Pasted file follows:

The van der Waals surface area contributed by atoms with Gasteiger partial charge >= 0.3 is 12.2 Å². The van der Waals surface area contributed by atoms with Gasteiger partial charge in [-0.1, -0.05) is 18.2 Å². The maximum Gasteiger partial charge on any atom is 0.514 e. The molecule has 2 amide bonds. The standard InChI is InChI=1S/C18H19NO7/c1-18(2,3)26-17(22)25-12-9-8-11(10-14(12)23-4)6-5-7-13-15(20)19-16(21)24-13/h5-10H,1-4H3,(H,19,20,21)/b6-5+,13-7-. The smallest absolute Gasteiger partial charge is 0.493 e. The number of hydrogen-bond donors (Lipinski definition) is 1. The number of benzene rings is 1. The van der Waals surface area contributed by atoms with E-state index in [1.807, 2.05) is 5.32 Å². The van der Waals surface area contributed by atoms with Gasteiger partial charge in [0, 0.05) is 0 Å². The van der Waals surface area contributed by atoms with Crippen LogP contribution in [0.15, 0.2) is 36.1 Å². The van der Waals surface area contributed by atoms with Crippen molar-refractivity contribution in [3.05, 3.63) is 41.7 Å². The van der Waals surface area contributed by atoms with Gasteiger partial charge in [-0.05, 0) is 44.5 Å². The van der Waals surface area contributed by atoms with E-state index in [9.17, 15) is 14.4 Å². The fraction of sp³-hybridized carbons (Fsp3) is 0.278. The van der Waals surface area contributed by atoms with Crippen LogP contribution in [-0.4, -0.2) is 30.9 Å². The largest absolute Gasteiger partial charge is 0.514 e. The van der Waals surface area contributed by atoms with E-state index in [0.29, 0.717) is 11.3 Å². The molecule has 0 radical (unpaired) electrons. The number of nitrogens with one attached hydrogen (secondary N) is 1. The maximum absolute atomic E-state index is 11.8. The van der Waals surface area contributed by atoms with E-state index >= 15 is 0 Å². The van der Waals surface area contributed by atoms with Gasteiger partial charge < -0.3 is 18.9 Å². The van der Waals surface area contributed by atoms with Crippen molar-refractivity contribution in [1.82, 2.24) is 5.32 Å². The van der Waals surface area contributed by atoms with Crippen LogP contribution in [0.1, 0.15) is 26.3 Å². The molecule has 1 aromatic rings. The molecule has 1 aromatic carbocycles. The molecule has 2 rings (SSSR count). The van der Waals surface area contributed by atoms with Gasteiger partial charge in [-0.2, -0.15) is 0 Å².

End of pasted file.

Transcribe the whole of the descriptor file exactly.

The van der Waals surface area contributed by atoms with Gasteiger partial charge >= 0.3 is 12.2 Å². The van der Waals surface area contributed by atoms with Gasteiger partial charge in [-0.1, -0.05) is 18.2 Å². The maximum Gasteiger partial charge on any atom is 0.514 e. The molecule has 2 amide bonds. The standard InChI is InChI=1S/C18H19NO7/c1-18(2,3)26-17(22)25-12-9-8-11(10-14(12)23-4)6-5-7-13-15(20)19-16(21)24-13/h5-10H,1-4H3,(H,19,20,21)/b6-5+,13-7-. The smallest absolute Gasteiger partial charge is 0.493 e. The number of hydrogen-bond donors (Lipinski definition) is 1. The number of benzene rings is 1. The van der Waals surface area contributed by atoms with E-state index in [1.807, 2.05) is 5.32 Å². The van der Waals surface area contributed by atoms with Gasteiger partial charge in [0, 0.05) is 0 Å². The van der Waals surface area contributed by atoms with Crippen LogP contribution in [0.15, 0.2) is 36.1 Å². The van der Waals surface area contributed by atoms with Crippen molar-refractivity contribution in [3.05, 3.63) is 41.7 Å². The van der Waals surface area contributed by atoms with Gasteiger partial charge in [-0.05, 0) is 44.5 Å². The van der Waals surface area contributed by atoms with E-state index in [9.17, 15) is 14.4 Å². The fraction of sp³-hybridized carbons (Fsp3) is 0.278. The van der Waals surface area contributed by atoms with Crippen LogP contribution in [-0.4, -0.2) is 30.9 Å². The largest absolute Gasteiger partial charge is 0.514 e. The van der Waals surface area contributed by atoms with E-state index in [0.29, 0.717) is 11.3 Å². The molecule has 0 radical (unpaired) electrons. The number of nitrogens with one attached hydrogen (secondary N) is 1. The maximum absolute atomic E-state index is 11.8. The van der Waals surface area contributed by atoms with E-state index >= 15 is 0 Å². The van der Waals surface area contributed by atoms with Gasteiger partial charge < -0.3 is 18.9 Å². The van der Waals surface area contributed by atoms with Crippen molar-refractivity contribution in [1.82, 2.24) is 5.32 Å². The van der Waals surface area contributed by atoms with Crippen LogP contribution in [0.1, 0.15) is 26.3 Å². The molecule has 1 aromatic rings. The molecule has 1 aromatic carbocycles. The molecule has 2 rings (SSSR count). The van der Waals surface area contributed by atoms with Gasteiger partial charge in [-0.2, -0.15) is 0 Å².